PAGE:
Amid the frenzy of pre-Christmas preparations, the meaning of Advent can be obscured
With the first Sunday of Advent behind us, the liturgical season of preparing for Christmas is well underway.
But what does it actually mean to “observe Advent?” The observation of other liturgical seasons may be more readily apparent – Lent is clearly a time for prayer, sacrifice and almsgiving, while Christmas and Easter are clearly times for celebration.
Search Pinterest for “how to celebrate Advent” and everything from ideas for a do-it-yourself Jesse Tree, to instructions for a handmade Advent calendar bunting, to a tutorial on “how to make your own wreath from foraged materials” appears.
The penitential time of preparation before Christmas seems to have taken on a crafty life of its own over the last few years, thanks to websites such as Pinterest and Instructables. Add in a few glowing shots of your friend’s handcrafted nativity set on her Instagram feed and you’ve got a recipe for some serious Advent-envy.
While all of these crafts and activities can help one better celebrate Christmas, it’s important not to let them distract from the true purpose of the season: preparation for the Incarnation, said Fr. Mike Schmitz, chaplain for the Newman Center at the University of Minnesota Duluth.
Fr. Schmitz told CNA that one of the things that gets easily overlooked about Advent is “that it’s actually a season of penance” and as such, the Church asks us to practice prayer, fasting, and almsgiving.
“That’s kind of like the buzzkill of Advent because it’s like, ‘OK, don’t have too much fun because, remember, this is a penitential season’,” he said.
However, just because it’s a season of penance doesn’t mean we need to be somber.
“I think there’s some great ways that a person or a family can make that – prayer, fasting, and almsgiving – a part of the celebration of preparation for Christmas. It doesn’t have to be a dour kind of experience,” he said.
The simplest way Catholics can prepare for Christmas, Fr. Schmitz suggested, is by going to confession during Advent.
“During Advent the faithful are asked not only to prepare themselves to celebrate Christmas, but we’re called to prepare ourselves to meet Jesus at the end of time,” he said.
“There’s a lot of good ways to do that, but I think one of the best ways a person could possibly do that is to go to confession.”
For Kathryn Whitaker of the blog, “Team Whitaker,” observing Advent is all about knowing what works best for your family.
“There are lots and lots of beautiful ideas on Pinterest and other places, but I think you have to find what suits your family and then not apologize or feel badly because someone else is doing it differently,” she said.
In an attempt to dial back the frenzy of Christmas morning, she said her family began to look for ways to serve others and be grateful for what they already have in the weeks leading up to it.
“I think for us, it’s just been about pouring a little bit more love, particularly in these next four weeks, in everything that we do.”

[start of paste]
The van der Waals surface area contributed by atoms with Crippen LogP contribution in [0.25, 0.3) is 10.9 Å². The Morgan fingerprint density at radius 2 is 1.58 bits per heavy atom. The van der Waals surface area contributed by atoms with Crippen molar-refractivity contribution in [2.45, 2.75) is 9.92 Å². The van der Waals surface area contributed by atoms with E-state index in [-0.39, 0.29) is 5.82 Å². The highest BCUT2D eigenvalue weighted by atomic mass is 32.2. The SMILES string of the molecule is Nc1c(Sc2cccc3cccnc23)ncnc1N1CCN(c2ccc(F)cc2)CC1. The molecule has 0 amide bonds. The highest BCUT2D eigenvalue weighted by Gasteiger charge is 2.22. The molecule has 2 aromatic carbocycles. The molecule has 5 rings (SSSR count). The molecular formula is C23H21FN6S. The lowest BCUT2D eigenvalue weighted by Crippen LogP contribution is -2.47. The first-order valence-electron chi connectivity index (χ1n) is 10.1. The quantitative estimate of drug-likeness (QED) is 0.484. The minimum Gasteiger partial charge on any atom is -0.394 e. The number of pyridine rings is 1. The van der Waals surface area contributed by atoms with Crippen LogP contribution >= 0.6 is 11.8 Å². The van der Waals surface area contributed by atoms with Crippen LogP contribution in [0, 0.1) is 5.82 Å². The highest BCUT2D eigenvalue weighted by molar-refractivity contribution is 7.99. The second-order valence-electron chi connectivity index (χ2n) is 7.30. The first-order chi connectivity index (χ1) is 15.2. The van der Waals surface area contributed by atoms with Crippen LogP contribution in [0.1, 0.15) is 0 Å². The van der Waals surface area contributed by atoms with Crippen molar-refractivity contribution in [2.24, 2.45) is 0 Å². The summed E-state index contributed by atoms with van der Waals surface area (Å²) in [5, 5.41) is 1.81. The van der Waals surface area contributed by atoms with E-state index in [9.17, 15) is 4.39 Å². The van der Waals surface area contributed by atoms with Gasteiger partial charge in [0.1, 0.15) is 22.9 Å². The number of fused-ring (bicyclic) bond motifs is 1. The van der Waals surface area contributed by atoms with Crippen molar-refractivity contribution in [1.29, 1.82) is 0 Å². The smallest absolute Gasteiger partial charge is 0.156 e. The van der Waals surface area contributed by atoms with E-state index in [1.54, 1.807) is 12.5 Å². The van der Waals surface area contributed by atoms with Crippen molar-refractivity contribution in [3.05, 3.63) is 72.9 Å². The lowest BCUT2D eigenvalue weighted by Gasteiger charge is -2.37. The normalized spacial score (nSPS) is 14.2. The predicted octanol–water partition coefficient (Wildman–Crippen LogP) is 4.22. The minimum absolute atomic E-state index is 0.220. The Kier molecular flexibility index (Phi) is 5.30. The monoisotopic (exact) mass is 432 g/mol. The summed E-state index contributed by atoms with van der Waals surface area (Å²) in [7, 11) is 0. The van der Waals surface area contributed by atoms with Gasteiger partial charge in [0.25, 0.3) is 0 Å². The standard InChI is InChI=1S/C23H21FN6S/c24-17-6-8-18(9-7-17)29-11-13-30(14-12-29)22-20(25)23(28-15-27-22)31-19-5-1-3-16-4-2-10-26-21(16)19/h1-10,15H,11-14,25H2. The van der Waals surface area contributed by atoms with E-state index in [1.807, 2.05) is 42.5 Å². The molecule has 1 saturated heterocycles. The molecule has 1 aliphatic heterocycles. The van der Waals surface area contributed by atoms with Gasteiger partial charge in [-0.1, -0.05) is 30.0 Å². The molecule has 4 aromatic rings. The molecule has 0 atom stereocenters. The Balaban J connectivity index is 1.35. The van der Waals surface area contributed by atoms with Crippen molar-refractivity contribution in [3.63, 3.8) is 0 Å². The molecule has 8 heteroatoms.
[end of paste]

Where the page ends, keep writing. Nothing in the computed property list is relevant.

The Whitakers pick a local family in need to “adopt” each year by providing gifts and food, or they donate presents to Brown Santa – a tradition named for the brown uniforms members of the Travis County, Texas Sheriff’s Office wear that provides assistance to underprivileged residents, particularly during the Christmas season.
That, plus “lighting” her kindergartner’s Advent wreath – made from tissue paper and toilet paper rolls – and having a Jesse Tree, an ancient tradition of decorating a tree with ornaments that represent the story of salvation, will make up their Advent, which also includes Mass and confession.
Over the years, Whitaker and her family have adapted their Advent season to their “family season.” The year that she and her husband brought their premature son home from the hospital, for example, all they could do was put up the Christmas tree with some ornaments.
“And that was OK,” she said. “And then knowing next Advent, or the next liturgical season that comes up, you can do more. Or you can do less.”
Much like Whitaker, Bonnie Engstrom of the blog “A Knotted Life” said that the best way for a family to observe Advent is by “looking through the options and seeing what will work for them, what will help them create meaningful lessons and memories during that season of their family’s life.”
“Then you just gotta walk away from the rest, appreciating that it works for some but confident that you’re doing a good job.”
In recent years, the Engstroms have “scaled back our Advent activities by a ton” by just focusing on the Advent wreath and a few saints’ feast days. Festivities that many Americans typically do in the time before Christmas – such as looking at light displays, drinking cocoa and watching Christmas movies – are all saved for the actual Christmas season.
“It has greatly bolstered Christmas beyond December 25th and has brought a lot more peace and joy to our home, while greatly reducing the stress,” she said, which is a definite “win-win.”
Gradually filling the nativity scene, adding ornaments to their Jesse Tree and celebrating St. Nicholas’ feast day with her kids are all fun ways that Engstrom said she can “trick them into learning about their faith.”
While engaging her kids in celebrating Advent is important, she said observing this season has also helped her grow in her relationship with God.
“The silence, the simple beauty, the focus on preparation,” she said, “those things have really helped me create the still in my interior and exterior life for God to speak to me.”
Essentially, there’s not just one way to do Advent, and that’s fine.